In FIG. 6, the valve body 26 has been rotated counter clockwise with a rotation angle β with respect to the original angular position of the valve body 26 in the fully open position of the control valve 24 (here defined as β=0, as shown in FIG. 3). Hence, in FIG. 6, the control valve 24 is shown in a partly open, flow regulating position. The gas flow to the patient is now restricted to approximately 50%, whilst the bypass opening 54 is still blocked by the valve body 26. The arced, first flow regulatory surface 74 is thus still in abutting contact with the second valve body abutment surface B, the supplemental second valve body abutment surface B′, and the third valve body abutment surface C on the opposing side of the bypass opening 54.

In FIG. 7, the valve body 26 is rotated further in the counter clockwise direction, thus increasing the rotation angle β to such an extent that the arced, first flow regulatory surface 74 of the valve body 26 no longer abuts the third valve body abutment surface C on the opposing side of the bypass opening 54. Now, a bypass gas flow is allowed to pass through the bypass opening 54 and back into the gas flow generator 6 via the bypass conduit 52, in order to utilize the dynamic energy of the gas flow during a regulatory phase. A remaining part of the gas flow is still distributed to the patient. In the shown embodiment, the bypass opening 54 is unblocked by the valve body 26 first since the valve body has reached an angular position corresponding to a flow restriction of approximately 50%. A skilled person will, however, realize that this relationship may be altered within the scope of the invention as defined in the appended claim 1.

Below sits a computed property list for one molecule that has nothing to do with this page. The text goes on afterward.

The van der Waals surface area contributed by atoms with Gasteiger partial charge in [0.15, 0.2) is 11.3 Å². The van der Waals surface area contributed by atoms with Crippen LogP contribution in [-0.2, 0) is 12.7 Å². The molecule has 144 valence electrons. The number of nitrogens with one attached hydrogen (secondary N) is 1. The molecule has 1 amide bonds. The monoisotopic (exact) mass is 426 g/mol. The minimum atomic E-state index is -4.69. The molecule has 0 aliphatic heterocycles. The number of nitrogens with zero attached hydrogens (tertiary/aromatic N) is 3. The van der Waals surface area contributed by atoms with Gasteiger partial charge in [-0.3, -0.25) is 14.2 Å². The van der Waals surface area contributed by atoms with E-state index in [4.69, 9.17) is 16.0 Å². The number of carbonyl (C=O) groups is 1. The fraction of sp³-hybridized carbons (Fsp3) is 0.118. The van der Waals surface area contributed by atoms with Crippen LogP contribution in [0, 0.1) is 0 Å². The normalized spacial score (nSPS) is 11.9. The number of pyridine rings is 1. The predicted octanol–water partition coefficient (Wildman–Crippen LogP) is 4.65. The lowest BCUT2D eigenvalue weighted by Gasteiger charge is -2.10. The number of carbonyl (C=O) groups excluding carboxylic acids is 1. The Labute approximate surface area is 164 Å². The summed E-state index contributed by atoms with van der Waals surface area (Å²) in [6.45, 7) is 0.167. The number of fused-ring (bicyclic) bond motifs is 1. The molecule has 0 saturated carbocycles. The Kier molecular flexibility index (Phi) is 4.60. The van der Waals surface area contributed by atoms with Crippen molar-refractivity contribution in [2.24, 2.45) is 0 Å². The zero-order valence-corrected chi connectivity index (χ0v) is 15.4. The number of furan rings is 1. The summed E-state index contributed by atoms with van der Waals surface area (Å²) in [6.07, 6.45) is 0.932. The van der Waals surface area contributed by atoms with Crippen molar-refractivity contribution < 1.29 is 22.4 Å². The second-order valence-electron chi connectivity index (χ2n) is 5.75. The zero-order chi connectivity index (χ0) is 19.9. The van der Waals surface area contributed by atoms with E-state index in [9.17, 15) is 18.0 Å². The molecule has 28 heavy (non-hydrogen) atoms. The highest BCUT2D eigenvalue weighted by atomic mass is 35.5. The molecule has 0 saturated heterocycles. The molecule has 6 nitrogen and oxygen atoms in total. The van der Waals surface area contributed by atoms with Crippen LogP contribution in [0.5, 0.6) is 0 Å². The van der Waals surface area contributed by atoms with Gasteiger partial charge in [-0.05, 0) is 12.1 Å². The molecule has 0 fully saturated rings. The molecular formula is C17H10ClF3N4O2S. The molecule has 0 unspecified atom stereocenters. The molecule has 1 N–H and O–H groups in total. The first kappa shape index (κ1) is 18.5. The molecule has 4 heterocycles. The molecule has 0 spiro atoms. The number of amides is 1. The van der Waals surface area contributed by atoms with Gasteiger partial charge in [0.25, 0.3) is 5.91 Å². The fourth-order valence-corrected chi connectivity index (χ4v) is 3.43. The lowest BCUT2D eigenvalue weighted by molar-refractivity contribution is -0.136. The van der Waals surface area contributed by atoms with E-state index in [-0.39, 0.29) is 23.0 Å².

In FIG. 8, the valve body 26 is rotated still further in the counter clockwise direction, thus increasing the rotation angle β to approximately 90° in the shown embodiment. Now, the arced, first flow regulatory surface 74 of the valve body 26 is brought into abutment with the first valve body abutment surface A, thus blocking the inlet opening 32 to the valve chamber 28 completely in a fully closed position of the control valve 24, for example during an expiratory phase in the breathing pattern of the patient, eventhough a 100% closure of the control valve 24 is rare in the normal operation of the ventilator 1. It should be noted that, in the closed position of the control valve 24, the bypass opening 54 is instead fully open in order to allow air trapped in the hose 38, or outlet conduit to the facial mask 42, to feather back slightly as the patient expirates. However, due to the length and narrow cross-section of the outlet conduit 38, this air will not enter back into the gas flow generator chamber through the bypass conduit 52.